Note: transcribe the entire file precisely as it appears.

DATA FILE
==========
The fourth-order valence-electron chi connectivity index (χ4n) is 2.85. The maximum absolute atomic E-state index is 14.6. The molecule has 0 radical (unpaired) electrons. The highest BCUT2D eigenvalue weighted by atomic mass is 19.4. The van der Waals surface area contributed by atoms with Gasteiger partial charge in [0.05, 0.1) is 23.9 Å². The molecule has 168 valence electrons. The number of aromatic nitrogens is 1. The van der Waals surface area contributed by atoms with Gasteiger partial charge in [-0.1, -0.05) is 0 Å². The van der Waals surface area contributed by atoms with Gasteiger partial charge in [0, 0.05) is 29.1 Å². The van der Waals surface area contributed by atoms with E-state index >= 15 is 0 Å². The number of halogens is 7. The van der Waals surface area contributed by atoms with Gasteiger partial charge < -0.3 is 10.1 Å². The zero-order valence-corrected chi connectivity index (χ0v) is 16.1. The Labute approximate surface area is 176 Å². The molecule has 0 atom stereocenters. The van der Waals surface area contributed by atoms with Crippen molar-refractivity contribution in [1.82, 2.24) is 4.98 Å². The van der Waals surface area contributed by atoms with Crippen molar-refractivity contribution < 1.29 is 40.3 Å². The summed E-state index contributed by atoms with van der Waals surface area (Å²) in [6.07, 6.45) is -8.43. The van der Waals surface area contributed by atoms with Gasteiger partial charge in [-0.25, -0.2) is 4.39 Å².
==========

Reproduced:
The fourth-order valence-electron chi connectivity index (χ4n) is 2.85. The maximum absolute atomic E-state index is 14.6. The molecule has 0 radical (unpaired) electrons. The highest BCUT2D eigenvalue weighted by atomic mass is 19.4. The van der Waals surface area contributed by atoms with Gasteiger partial charge in [0.05, 0.1) is 23.9 Å². The molecule has 168 valence electrons. The number of aromatic nitrogens is 1. The van der Waals surface area contributed by atoms with Gasteiger partial charge in [-0.1, -0.05) is 0 Å². The van der Waals surface area contributed by atoms with Gasteiger partial charge in [0, 0.05) is 29.1 Å². The van der Waals surface area contributed by atoms with E-state index >= 15 is 0 Å². The number of halogens is 7. The van der Waals surface area contributed by atoms with Gasteiger partial charge < -0.3 is 10.1 Å². The zero-order valence-corrected chi connectivity index (χ0v) is 16.1. The Labute approximate surface area is 176 Å². The molecule has 0 atom stereocenters. The van der Waals surface area contributed by atoms with Crippen molar-refractivity contribution in [1.82, 2.24) is 4.98 Å². The van der Waals surface area contributed by atoms with Crippen molar-refractivity contribution < 1.29 is 40.3 Å². The summed E-state index contributed by atoms with van der Waals surface area (Å²) in [6.07, 6.45) is -8.43. The van der Waals surface area contributed by atoms with Gasteiger partial charge in [-0.25, -0.2) is 4.39 Å².